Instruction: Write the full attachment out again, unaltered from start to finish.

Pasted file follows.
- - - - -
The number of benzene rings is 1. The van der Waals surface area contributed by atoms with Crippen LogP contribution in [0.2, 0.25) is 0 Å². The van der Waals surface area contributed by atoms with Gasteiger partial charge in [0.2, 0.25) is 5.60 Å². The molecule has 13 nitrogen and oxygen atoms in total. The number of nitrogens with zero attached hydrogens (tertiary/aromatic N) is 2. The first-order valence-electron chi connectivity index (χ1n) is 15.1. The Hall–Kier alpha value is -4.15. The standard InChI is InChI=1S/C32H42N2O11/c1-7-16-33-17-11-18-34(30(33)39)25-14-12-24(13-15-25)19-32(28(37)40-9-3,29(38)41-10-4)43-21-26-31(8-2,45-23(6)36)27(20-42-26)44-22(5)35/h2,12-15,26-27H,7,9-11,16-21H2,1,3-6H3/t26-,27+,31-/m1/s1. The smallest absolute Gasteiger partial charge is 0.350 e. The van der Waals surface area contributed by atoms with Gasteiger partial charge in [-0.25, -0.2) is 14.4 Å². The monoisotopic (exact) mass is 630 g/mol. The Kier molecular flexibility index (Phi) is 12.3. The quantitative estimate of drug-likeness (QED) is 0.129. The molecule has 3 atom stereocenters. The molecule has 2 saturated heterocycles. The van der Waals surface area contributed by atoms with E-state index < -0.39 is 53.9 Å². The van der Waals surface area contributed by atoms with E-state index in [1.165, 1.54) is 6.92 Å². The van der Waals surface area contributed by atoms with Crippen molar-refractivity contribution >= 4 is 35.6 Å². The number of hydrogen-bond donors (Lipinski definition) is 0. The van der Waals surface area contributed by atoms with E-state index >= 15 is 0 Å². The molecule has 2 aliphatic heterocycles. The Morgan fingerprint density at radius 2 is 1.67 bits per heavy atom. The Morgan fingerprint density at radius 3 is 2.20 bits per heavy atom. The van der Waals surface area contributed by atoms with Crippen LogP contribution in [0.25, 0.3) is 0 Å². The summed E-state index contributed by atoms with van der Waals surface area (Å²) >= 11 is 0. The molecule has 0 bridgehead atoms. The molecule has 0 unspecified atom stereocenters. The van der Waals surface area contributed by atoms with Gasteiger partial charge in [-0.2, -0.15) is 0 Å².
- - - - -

The number of benzene rings is 1. The van der Waals surface area contributed by atoms with Crippen LogP contribution in [0.2, 0.25) is 0 Å². The van der Waals surface area contributed by atoms with Gasteiger partial charge in [0.2, 0.25) is 5.60 Å². The molecule has 13 nitrogen and oxygen atoms in total. The number of nitrogens with zero attached hydrogens (tertiary/aromatic N) is 2. The first-order valence-electron chi connectivity index (χ1n) is 15.1. The Hall–Kier alpha value is -4.15. The standard InChI is InChI=1S/C32H42N2O11/c1-7-16-33-17-11-18-34(30(33)39)25-14-12-24(13-15-25)19-32(28(37)40-9-3,29(38)41-10-4)43-21-26-31(8-2,45-23(6)36)27(20-42-26)44-22(5)35/h2,12-15,26-27H,7,9-11,16-21H2,1,3-6H3/t26-,27+,31-/m1/s1. The smallest absolute Gasteiger partial charge is 0.350 e. The van der Waals surface area contributed by atoms with Gasteiger partial charge in [-0.25, -0.2) is 14.4 Å². The monoisotopic (exact) mass is 630 g/mol. The Kier molecular flexibility index (Phi) is 12.3. The quantitative estimate of drug-likeness (QED) is 0.129. The molecule has 3 atom stereocenters. The molecule has 2 saturated heterocycles. The van der Waals surface area contributed by atoms with E-state index < -0.39 is 53.9 Å². The van der Waals surface area contributed by atoms with E-state index in [1.165, 1.54) is 6.92 Å². The van der Waals surface area contributed by atoms with Crippen molar-refractivity contribution >= 4 is 35.6 Å². The number of hydrogen-bond donors (Lipinski definition) is 0. The van der Waals surface area contributed by atoms with E-state index >= 15 is 0 Å². The molecule has 2 aliphatic heterocycles. The Morgan fingerprint density at radius 2 is 1.67 bits per heavy atom. The Morgan fingerprint density at radius 3 is 2.20 bits per heavy atom. The van der Waals surface area contributed by atoms with Crippen LogP contribution in [0.25, 0.3) is 0 Å². The summed E-state index contributed by atoms with van der Waals surface area (Å²) >= 11 is 0. The molecule has 0 bridgehead atoms. The molecule has 0 unspecified atom stereocenters. The van der Waals surface area contributed by atoms with Gasteiger partial charge in [-0.2, -0.15) is 0 Å².